Walking 500 Miles While I Still Can

Later this month, I’ll set out on an adventure on the pilgrimage trail known as the Camino de Santiago. Just like thousands of pilgrims before me, I will walk 500 miles across Northern Spain from the Pyrenees Mountains to Santiago de Compostela. But unlike so many before me, I have a progressive neuromuscular condition called Becker muscular dystrophy that causes the slow deterioration of the cardiac and skeletal muscles.

Although I am still able to walk and do most of the things I love, I am constantly confronted with staircases I struggle to climb, things I cannot carry and places I cannot go, and over time these situations have become more numerous and will continue to become more common as my condition progresses. Although I am slower than other people, I continue to push myself to walk long distances and hike to the top of mountains. Knowing that this condition will most likely put me in a wheelchair one day makes me want to stay active and do all I can do while I am still able.

My decision to walk the Camino came from my desire to push myself to the edge of my abilities, to explore new cultures, experience nature and become more spiritually enlightened. Thanks to my wonderful boss Roseann, who allowed me a two-month leave from work, the time was right in my life to undertake this journey. Following my decision in late April, I began training; in the month of May I walked more than 300 miles, proving to myself that I have the ability to complete the Camino.

It turns out that I’m not the first Camino hiker with a special connection to MDA. After getting in touch with MDA to see how I could use my walk to raise awareness and help inspire others, I learned about Patrick Gray, who pushed his best friend Justin Skeesuck in a wheelchair to complete the 500-mile Camino journey. Justin lives with an extremely rare progressive neuromuscular condition known as multifocal acquired motor axonopathy, and though our hikes will be different (for example, I will not be using a wheelchair on the trek), I identified strongly with his story, which Justin and Patrick have shared with the world in a recently published book and upcoming documentary, both titled I’ll Push You. Justin and Patrick also have chosen MDA to benefit from their hike, as I have.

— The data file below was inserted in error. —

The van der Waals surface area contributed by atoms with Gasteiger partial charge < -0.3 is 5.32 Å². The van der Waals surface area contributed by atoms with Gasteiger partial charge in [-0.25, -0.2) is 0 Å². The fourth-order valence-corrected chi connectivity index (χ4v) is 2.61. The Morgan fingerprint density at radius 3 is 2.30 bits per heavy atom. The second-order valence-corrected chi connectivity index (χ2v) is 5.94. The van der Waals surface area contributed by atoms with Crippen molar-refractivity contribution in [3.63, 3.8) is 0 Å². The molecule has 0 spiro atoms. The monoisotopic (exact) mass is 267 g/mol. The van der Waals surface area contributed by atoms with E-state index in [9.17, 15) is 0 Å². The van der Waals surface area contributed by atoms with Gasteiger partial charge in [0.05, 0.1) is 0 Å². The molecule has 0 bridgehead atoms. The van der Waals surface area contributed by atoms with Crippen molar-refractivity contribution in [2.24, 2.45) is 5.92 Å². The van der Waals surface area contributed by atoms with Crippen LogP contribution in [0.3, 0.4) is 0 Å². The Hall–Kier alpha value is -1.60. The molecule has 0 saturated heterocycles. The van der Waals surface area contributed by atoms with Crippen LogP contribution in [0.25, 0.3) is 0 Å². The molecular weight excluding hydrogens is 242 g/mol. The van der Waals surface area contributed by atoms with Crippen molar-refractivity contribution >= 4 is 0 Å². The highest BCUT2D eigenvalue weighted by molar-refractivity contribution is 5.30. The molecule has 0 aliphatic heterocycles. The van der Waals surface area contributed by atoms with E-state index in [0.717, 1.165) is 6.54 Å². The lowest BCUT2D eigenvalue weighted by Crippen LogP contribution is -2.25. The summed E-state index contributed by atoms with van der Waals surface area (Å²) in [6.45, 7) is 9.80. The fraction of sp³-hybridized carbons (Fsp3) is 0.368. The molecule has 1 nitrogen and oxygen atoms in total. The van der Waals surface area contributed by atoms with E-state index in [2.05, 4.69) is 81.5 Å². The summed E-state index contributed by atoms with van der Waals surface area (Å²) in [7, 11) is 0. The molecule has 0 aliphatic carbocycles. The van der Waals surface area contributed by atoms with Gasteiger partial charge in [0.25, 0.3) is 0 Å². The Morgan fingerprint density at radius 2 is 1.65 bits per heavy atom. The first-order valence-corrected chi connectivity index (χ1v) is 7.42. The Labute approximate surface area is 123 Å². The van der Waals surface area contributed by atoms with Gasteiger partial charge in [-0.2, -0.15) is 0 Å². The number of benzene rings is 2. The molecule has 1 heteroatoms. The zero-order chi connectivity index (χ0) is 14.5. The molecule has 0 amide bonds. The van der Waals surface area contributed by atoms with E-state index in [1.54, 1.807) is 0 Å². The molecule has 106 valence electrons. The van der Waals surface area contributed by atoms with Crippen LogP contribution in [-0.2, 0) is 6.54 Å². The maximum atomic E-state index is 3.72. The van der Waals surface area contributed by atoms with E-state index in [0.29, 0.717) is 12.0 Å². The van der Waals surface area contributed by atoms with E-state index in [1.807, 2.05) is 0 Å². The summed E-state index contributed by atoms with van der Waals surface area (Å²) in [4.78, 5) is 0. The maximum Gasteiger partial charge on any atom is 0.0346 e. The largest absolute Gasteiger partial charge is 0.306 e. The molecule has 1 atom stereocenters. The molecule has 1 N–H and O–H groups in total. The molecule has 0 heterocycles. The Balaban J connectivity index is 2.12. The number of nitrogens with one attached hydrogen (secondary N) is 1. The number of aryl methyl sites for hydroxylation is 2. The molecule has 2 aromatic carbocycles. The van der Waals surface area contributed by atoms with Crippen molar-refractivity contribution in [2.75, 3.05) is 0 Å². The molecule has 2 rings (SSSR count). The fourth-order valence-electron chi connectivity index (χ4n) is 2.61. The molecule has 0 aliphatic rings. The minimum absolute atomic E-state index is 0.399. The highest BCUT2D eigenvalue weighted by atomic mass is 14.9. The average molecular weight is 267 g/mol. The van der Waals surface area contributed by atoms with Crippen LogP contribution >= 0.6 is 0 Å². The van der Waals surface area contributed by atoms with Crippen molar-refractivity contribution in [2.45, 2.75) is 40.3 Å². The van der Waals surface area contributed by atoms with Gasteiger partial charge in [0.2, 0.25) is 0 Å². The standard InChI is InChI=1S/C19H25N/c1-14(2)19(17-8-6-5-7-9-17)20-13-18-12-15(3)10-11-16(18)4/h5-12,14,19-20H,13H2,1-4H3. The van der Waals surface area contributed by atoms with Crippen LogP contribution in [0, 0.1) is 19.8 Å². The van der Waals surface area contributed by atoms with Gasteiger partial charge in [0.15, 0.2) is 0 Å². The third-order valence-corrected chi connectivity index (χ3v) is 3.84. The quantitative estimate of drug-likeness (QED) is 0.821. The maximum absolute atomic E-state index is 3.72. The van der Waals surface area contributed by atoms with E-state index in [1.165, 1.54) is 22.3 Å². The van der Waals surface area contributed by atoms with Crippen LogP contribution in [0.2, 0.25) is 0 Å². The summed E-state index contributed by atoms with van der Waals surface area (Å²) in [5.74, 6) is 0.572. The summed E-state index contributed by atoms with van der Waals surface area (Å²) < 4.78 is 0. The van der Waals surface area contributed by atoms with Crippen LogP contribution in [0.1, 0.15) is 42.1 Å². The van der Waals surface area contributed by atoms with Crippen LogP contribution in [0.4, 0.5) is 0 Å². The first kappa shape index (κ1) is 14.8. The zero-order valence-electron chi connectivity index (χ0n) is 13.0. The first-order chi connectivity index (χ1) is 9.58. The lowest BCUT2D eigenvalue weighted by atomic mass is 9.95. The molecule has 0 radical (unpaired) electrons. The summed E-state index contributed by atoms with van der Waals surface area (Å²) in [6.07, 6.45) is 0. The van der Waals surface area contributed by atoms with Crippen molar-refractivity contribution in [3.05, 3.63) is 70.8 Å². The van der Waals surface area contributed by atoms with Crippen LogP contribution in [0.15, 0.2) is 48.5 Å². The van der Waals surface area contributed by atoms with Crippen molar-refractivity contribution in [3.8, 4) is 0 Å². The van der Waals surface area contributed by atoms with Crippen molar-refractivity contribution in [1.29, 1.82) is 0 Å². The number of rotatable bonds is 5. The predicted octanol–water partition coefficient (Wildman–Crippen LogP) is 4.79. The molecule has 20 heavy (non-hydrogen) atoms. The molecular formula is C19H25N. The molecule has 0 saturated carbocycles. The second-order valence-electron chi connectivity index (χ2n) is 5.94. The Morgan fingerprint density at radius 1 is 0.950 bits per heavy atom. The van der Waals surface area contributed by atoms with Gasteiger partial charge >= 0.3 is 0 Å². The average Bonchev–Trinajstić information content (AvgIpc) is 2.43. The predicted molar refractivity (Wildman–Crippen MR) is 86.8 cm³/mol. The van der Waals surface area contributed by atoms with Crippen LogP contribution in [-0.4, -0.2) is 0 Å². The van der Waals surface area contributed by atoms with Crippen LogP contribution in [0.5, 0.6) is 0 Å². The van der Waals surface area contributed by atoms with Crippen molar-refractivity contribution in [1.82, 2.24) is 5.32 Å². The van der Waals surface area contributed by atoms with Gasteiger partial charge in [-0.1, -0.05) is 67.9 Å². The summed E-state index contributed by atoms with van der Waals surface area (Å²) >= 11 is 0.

In preparation for my adventure, I read the book through in a single sitting, becoming completely captivated by the story of friendship and adventure. And I recently got a chance to view the film in advance of the public release in November. Watching the film, I was moved by how real and relatable their struggle was to me. In my Camino I seek to accomplish something I have been told I can never do, just as others told Justin and Patrick how difficult and impossible the task would be. The film shows how strength is not a linear measure of how far and how much, but a question of who we are and why we live the lives we do. Although Justin was in a wheelchair the entire journey, he completed the Camino just as much as Patrick did because the strength of a human is not limited by what one can accomplish alone, but by what one can do with the help of others. For me, the film eased many of my fears of confronting the Camino alone because it showed help can be found along the way. I know I will need help in what inevitably will be the most challenging undertaking of my life.

Justin’s explanation of how difficult it can be to let someone help you when you are so helpless reveals the struggles with disability others cannot always see. Understanding what you cannot do and allowing others to help is sometimes the hardest struggle. One line from the film that truly resonated with me was “To deny someone the opportunity to help you, you deny them the joy in life.” To me, this shows how love is the most powerful force in life and showing love for someone is just as important as accepting love from others. I’ll Push You reveals how powerful the love of friendship and complete strangers can be. When I begin my Camino, Justin and Patrick’s story will be on my mind as I journey to the edge of my abilities.

Over the course of my hike, I will try to check in from time to time with updates on my experience. I hope you will continue to follow my journey.

Bryan Steward is 24 and lives in New Jersey. He was diagnosed with Becker muscular dystrophy when he was 8 years old.

Help Bryan raise money for MDA so kids and adults like him can live longer and grow stronger!